Microsoft has confirmed my previous and exclusive reports that it would deliver digital video recording (DVR) capabilities to its Xbox One video game console in the coming year. But some will be disappointed to learn that this initial release will only be for over-the-air (OTA) TV, meaning that Xbox One still has a way to go before it can replace such solutions as TiVo or Windows Media Center.
Sources told me that Microsoft would add DVR capabilities to Xbox One some months ago, and I’ve mentioned this a number of times on Windows Weekly and on this site (here and here, for example). But the software giant is moving slowly towards this obvious future, no doubt in deference to its media partners. The firm has offered an OTA TV tuner in Europe and Australia since last year, and this year it announced and then released a goofy Hauppauge-based TV tuner in the US and Canada ahead of a late 2015 launch of its own branded tuner.
Now, it is starting down the DVR path, meaning that in addition to watching (and pausing) live TV shows, Xbox One users will soon be able to record them as well. As noted, however, this will only work over OTA TV solutions like that Hauppauge tuner or the Xbox-branded version Microsoft offers in Europe and Australia. That is, you can’t use this feature to record shows off of a cable, satellite or similar system.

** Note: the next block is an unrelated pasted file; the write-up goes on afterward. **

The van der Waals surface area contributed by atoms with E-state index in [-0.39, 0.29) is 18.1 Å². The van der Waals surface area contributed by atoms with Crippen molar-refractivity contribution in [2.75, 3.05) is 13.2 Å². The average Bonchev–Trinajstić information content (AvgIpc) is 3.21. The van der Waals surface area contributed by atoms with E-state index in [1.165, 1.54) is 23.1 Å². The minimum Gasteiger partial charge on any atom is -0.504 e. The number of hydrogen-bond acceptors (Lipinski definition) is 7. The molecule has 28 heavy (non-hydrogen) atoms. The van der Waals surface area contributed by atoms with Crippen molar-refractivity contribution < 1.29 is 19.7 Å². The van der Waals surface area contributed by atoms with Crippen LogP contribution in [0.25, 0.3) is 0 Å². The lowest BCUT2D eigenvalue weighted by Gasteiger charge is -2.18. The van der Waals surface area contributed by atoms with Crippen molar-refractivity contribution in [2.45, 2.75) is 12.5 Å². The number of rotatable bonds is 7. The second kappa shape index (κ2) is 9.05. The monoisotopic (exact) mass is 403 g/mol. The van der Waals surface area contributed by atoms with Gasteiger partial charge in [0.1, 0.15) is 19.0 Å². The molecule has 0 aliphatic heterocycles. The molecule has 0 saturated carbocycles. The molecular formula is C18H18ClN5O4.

This feature is called DVR for Over-the-Air TV, which really rolls off the tongue. “You’ll never miss a minute of your favorite TV shows, movies or sporting events when you want to play a game or need to step out,” Microsoft explains. “Once your Xbox One is set up for over-the-air TV, it’s as easy as plugging a USB hard drive into your Xbox One console and recording your content. And by recording content to an external drive, there’s no impact on your gameplay activities or ability to save to the console.”
To recap, DVR for Over-the-Air TV requires an external USB hard drive. It of course requires one of the aforementioned TV tuners. And it will only be available in select countries where over-the-air TV is available, starting in 2016.
In the good news department, there are no monthly service fees for OneGuide or over-the-air DVR services. You will be able to stream recorded TV shows to Windows 10 devices using the Xbox app or other devices using SmartGlass, and schedule recordings from those devices. You will even be able to copy those shows to Windows 10 PCs, tablets, and phones so you can watch them offline. The amount of TV you can record and save is limited only by the size of the hard drive that you plug into your Xbox One, Microsoft says.
So I know the OTA TV limit will cause some groaning. But at least Microsoft is moving in the right direction.